Investigating obsidian sources in Honduras with a Corrie Bakels Grant
Obsidian, a volcanic glass-like material, is often used for making tools by Mesoamerican societies. In Honduras, certain obsidian artefacts do not yet have a known provenance. PhD candidate Marie Kolbenstetter and Assistant Professor Dennis Braekmans were awarded a Corrie Bakels Grant to explore thus far unknown obsidian sources in the Central American country.
Recently, Marie Kolbenstetter and Dennis Braekmans worked on finding the source of obsidian objects in Honduras. ‘We started with exploratory work,’ Braekmans notes, ‘in identifying obsidian sources in that part of the world. This gave us good results, but also more questions. Several chemical groups, found in the obsidian, were difficult to attribute to a source. Our goal is to pinpoint these on the map.’
‘There is this problem of overlap in chemical signatures in the region,’ Kolbenstetter adds, ‘You've got basically two sources of obsidian: either the original outcrop, where obsidian was formed due to lava flows, or riverbeds, where you find dragged away pieces of obsidian. The latter is usually described as lower quality.’
To determine the natural source of the obsidian artefacts you both need archaeological, as well as geological samples. ‘The archaeological samples have already been analysed in Leiden,’ Braekmans says. ‘In May we will travel to Honduras to sample some outcroppings that are known, but have never been analysed.’
‘There are two obsidian outcrops we want to analyse in the course of this project,’ Kolbenstetter explains. ‘One source is high up a mountain plateau. We will need to consult local communities to be guided up there. The other source is in a more populated area.’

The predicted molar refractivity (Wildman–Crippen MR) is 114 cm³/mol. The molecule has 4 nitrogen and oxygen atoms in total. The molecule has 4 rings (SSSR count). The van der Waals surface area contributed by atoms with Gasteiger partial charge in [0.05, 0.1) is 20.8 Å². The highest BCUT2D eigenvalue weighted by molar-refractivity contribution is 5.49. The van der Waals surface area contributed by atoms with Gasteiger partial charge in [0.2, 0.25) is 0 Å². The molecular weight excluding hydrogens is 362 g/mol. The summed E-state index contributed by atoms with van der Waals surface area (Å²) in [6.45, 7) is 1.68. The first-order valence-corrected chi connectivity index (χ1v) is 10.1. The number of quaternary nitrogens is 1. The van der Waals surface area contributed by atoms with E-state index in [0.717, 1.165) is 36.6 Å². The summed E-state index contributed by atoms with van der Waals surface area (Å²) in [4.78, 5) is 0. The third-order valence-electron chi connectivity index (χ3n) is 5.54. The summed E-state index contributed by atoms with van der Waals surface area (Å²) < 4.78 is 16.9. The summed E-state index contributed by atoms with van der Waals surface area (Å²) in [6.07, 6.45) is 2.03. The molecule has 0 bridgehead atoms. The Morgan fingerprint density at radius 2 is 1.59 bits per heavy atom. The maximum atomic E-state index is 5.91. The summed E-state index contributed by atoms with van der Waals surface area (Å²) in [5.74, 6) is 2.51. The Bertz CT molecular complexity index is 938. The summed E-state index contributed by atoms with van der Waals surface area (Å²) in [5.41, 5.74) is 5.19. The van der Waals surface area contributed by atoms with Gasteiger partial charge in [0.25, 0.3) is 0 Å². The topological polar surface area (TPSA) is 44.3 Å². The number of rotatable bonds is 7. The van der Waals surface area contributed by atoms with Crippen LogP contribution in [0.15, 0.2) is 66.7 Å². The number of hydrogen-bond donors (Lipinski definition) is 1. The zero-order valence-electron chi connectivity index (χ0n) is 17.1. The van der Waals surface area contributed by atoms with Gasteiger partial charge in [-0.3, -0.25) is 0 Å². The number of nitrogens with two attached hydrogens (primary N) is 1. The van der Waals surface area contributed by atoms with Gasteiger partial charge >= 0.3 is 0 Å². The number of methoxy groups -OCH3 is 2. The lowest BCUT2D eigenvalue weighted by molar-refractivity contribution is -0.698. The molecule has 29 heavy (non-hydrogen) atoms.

The analysis involves some chemical proxies. ‘This is a variability in chemical elements, that differs per source. Every outcrop has its own fingerprint,’ Braekmans notes. ‘We use our Faculty's portable XRF scanner to obtain this information. The ratio of chemical elements spotted helps us to determine the provenance of the obsidian artefacts.’
‘The results of this study will hopefully give us more insights into the regional socioeconomic behaviour,’ Kolbenstetter notes. ‘Especially in sountern Honduras and Central America. We are far from having identified all the potential obsidian sources, but this would be one more step.’ Braekmans nods. ‘Perhaps this can grow further.’
About the Bakels Grant
C.C. Bakels is an Emeritus Professor of Archaeology in the Faculty of Archaeology, who specialises in natural sciences research within archaeology. She obtained her PhD in 1978 and in 1998 was appointed as Professor of Paleo-economics in a chair endowed by the LUF; in 2003 this chair was converted into a regular chair.
To promote natural sciences research within archaeology, primarily at Leiden University and secondarily at other universities or scientific institutes in the Netherlands.